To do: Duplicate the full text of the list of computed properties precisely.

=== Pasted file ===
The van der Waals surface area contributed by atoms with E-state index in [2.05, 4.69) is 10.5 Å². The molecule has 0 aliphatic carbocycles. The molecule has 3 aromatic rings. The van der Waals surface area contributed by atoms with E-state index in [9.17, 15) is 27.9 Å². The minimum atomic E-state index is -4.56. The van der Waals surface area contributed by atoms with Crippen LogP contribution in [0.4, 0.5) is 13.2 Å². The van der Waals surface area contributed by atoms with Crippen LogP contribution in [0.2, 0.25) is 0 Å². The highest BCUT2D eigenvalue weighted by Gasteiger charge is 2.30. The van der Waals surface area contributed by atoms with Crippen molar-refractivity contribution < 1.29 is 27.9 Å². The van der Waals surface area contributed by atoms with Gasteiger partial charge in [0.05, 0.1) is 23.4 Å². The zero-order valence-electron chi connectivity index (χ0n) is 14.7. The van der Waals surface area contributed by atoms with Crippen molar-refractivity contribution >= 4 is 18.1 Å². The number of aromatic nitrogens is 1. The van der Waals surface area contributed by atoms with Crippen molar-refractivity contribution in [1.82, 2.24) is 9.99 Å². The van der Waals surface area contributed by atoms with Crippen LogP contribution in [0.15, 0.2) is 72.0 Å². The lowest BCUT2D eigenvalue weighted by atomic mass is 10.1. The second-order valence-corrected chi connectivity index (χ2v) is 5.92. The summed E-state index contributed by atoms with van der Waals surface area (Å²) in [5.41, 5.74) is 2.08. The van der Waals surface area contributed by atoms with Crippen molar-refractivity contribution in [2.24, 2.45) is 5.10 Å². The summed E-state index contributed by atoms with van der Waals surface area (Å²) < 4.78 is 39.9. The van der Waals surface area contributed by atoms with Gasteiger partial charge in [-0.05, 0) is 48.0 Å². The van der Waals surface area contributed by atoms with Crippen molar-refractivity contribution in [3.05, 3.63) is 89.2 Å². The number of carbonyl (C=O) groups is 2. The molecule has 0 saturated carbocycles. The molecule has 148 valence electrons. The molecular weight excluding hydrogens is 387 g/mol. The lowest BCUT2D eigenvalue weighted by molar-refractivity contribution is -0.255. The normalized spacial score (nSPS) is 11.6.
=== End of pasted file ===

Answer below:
The van der Waals surface area contributed by atoms with E-state index in [2.05, 4.69) is 10.5 Å². The molecule has 0 aliphatic carbocycles. The molecule has 3 aromatic rings. The van der Waals surface area contributed by atoms with E-state index in [9.17, 15) is 27.9 Å². The minimum atomic E-state index is -4.56. The van der Waals surface area contributed by atoms with Crippen LogP contribution in [0.4, 0.5) is 13.2 Å². The van der Waals surface area contributed by atoms with Crippen LogP contribution in [0.2, 0.25) is 0 Å². The highest BCUT2D eigenvalue weighted by Gasteiger charge is 2.30. The van der Waals surface area contributed by atoms with Crippen molar-refractivity contribution < 1.29 is 27.9 Å². The van der Waals surface area contributed by atoms with Gasteiger partial charge in [0.05, 0.1) is 23.4 Å². The zero-order valence-electron chi connectivity index (χ0n) is 14.7. The van der Waals surface area contributed by atoms with Crippen molar-refractivity contribution >= 4 is 18.1 Å². The number of aromatic nitrogens is 1. The van der Waals surface area contributed by atoms with Crippen molar-refractivity contribution in [1.82, 2.24) is 9.99 Å². The van der Waals surface area contributed by atoms with Crippen LogP contribution in [0.15, 0.2) is 72.0 Å². The lowest BCUT2D eigenvalue weighted by atomic mass is 10.1. The second-order valence-corrected chi connectivity index (χ2v) is 5.92. The summed E-state index contributed by atoms with van der Waals surface area (Å²) in [5.41, 5.74) is 2.08. The van der Waals surface area contributed by atoms with Crippen molar-refractivity contribution in [2.24, 2.45) is 5.10 Å². The summed E-state index contributed by atoms with van der Waals surface area (Å²) < 4.78 is 39.9. The van der Waals surface area contributed by atoms with Gasteiger partial charge in [-0.05, 0) is 48.0 Å². The van der Waals surface area contributed by atoms with Crippen molar-refractivity contribution in [3.05, 3.63) is 89.2 Å². The number of carbonyl (C=O) groups is 2. The molecule has 0 saturated carbocycles. The molecule has 148 valence electrons. The molecular weight excluding hydrogens is 387 g/mol. The lowest BCUT2D eigenvalue weighted by molar-refractivity contribution is -0.255. The normalized spacial score (nSPS) is 11.6.